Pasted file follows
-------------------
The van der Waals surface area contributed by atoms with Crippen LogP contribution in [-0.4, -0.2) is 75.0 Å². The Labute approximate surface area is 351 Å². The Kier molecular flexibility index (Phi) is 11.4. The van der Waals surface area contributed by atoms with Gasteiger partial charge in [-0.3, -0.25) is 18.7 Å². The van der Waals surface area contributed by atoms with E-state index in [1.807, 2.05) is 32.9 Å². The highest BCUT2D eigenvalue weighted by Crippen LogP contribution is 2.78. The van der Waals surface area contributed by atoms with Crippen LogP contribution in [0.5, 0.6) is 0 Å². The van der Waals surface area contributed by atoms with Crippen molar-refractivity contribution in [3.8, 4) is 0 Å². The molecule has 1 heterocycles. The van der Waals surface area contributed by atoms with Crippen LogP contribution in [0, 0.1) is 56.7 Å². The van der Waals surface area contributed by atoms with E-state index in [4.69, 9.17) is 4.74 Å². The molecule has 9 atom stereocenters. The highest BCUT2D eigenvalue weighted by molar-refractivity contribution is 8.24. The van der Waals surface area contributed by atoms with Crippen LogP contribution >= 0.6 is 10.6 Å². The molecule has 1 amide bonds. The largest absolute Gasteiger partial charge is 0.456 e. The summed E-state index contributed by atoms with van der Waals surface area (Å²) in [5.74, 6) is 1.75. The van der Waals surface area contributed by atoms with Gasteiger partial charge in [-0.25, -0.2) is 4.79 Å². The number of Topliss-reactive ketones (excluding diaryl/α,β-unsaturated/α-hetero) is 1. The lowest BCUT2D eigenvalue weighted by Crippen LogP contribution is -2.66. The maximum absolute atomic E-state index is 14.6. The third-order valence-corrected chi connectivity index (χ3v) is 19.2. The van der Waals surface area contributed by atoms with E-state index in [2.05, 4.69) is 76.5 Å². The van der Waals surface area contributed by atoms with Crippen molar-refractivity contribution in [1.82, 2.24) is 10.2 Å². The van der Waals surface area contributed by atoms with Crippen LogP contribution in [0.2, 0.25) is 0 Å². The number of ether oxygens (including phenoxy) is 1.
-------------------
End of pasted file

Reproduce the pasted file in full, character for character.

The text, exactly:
The van der Waals surface area contributed by atoms with Crippen LogP contribution in [-0.4, -0.2) is 75.0 Å². The Labute approximate surface area is 351 Å². The Kier molecular flexibility index (Phi) is 11.4. The van der Waals surface area contributed by atoms with Gasteiger partial charge in [-0.3, -0.25) is 18.7 Å². The van der Waals surface area contributed by atoms with E-state index in [1.807, 2.05) is 32.9 Å². The highest BCUT2D eigenvalue weighted by Crippen LogP contribution is 2.78. The van der Waals surface area contributed by atoms with Crippen LogP contribution in [0.5, 0.6) is 0 Å². The van der Waals surface area contributed by atoms with Crippen molar-refractivity contribution in [3.8, 4) is 0 Å². The molecule has 1 heterocycles. The van der Waals surface area contributed by atoms with Crippen LogP contribution in [0, 0.1) is 56.7 Å². The van der Waals surface area contributed by atoms with E-state index in [4.69, 9.17) is 4.74 Å². The molecule has 9 atom stereocenters. The highest BCUT2D eigenvalue weighted by molar-refractivity contribution is 8.24. The van der Waals surface area contributed by atoms with Crippen LogP contribution >= 0.6 is 10.6 Å². The molecule has 1 amide bonds. The largest absolute Gasteiger partial charge is 0.456 e. The summed E-state index contributed by atoms with van der Waals surface area (Å²) in [5.74, 6) is 1.75. The van der Waals surface area contributed by atoms with Gasteiger partial charge in [-0.25, -0.2) is 4.79 Å². The number of Topliss-reactive ketones (excluding diaryl/α,β-unsaturated/α-hetero) is 1. The lowest BCUT2D eigenvalue weighted by Crippen LogP contribution is -2.66. The maximum absolute atomic E-state index is 14.6. The third-order valence-corrected chi connectivity index (χ3v) is 19.2. The van der Waals surface area contributed by atoms with E-state index in [2.05, 4.69) is 76.5 Å². The van der Waals surface area contributed by atoms with Crippen molar-refractivity contribution in [1.82, 2.24) is 10.2 Å². The van der Waals surface area contributed by atoms with Crippen LogP contribution in [0.2, 0.25) is 0 Å². The number of ether oxygens (including phenoxy) is 1.